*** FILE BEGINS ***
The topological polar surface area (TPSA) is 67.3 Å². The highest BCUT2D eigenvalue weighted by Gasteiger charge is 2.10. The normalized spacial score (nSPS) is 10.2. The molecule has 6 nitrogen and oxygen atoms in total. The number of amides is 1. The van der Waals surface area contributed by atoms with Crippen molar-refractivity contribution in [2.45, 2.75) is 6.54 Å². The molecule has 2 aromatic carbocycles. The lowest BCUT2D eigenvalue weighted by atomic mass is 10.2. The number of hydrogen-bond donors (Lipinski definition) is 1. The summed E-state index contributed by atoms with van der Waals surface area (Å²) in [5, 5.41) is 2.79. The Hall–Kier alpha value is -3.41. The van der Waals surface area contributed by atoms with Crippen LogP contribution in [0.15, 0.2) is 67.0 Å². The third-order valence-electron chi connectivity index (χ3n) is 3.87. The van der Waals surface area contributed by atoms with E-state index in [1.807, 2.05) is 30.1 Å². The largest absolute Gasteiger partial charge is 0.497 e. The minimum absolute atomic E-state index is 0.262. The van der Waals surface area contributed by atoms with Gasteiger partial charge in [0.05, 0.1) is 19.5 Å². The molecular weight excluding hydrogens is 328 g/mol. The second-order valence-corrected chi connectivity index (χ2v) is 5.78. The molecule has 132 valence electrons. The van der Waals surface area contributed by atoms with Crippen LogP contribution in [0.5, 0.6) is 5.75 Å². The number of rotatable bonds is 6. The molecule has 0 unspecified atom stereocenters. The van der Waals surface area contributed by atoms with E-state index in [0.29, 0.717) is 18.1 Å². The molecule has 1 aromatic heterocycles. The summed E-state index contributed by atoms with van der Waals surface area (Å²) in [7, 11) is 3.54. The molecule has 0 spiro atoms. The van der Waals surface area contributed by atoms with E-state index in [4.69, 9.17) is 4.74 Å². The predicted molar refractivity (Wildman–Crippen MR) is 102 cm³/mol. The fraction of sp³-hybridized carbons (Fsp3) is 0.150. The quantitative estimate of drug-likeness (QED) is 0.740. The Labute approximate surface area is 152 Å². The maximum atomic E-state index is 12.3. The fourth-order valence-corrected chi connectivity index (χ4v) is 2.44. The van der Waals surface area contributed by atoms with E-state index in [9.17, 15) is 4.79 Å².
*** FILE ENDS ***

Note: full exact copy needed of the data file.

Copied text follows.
The topological polar surface area (TPSA) is 67.3 Å². The highest BCUT2D eigenvalue weighted by Gasteiger charge is 2.10. The normalized spacial score (nSPS) is 10.2. The molecule has 6 nitrogen and oxygen atoms in total. The number of amides is 1. The van der Waals surface area contributed by atoms with Crippen molar-refractivity contribution in [2.45, 2.75) is 6.54 Å². The molecule has 2 aromatic carbocycles. The lowest BCUT2D eigenvalue weighted by atomic mass is 10.2. The number of hydrogen-bond donors (Lipinski definition) is 1. The summed E-state index contributed by atoms with van der Waals surface area (Å²) in [5, 5.41) is 2.79. The Hall–Kier alpha value is -3.41. The van der Waals surface area contributed by atoms with Crippen LogP contribution in [0.15, 0.2) is 67.0 Å². The third-order valence-electron chi connectivity index (χ3n) is 3.87. The van der Waals surface area contributed by atoms with E-state index in [1.807, 2.05) is 30.1 Å². The largest absolute Gasteiger partial charge is 0.497 e. The minimum absolute atomic E-state index is 0.262. The van der Waals surface area contributed by atoms with Gasteiger partial charge in [0.05, 0.1) is 19.5 Å². The molecular weight excluding hydrogens is 328 g/mol. The second-order valence-corrected chi connectivity index (χ2v) is 5.78. The molecule has 132 valence electrons. The van der Waals surface area contributed by atoms with Crippen LogP contribution in [0.5, 0.6) is 5.75 Å². The number of rotatable bonds is 6. The molecule has 0 unspecified atom stereocenters. The van der Waals surface area contributed by atoms with E-state index in [0.29, 0.717) is 18.1 Å². The molecule has 1 aromatic heterocycles. The summed E-state index contributed by atoms with van der Waals surface area (Å²) in [7, 11) is 3.54. The molecule has 0 spiro atoms. The van der Waals surface area contributed by atoms with E-state index in [4.69, 9.17) is 4.74 Å². The predicted molar refractivity (Wildman–Crippen MR) is 102 cm³/mol. The fraction of sp³-hybridized carbons (Fsp3) is 0.150. The quantitative estimate of drug-likeness (QED) is 0.740. The Labute approximate surface area is 152 Å². The maximum atomic E-state index is 12.3. The fourth-order valence-corrected chi connectivity index (χ4v) is 2.44. The van der Waals surface area contributed by atoms with E-state index in [9.17, 15) is 4.79 Å².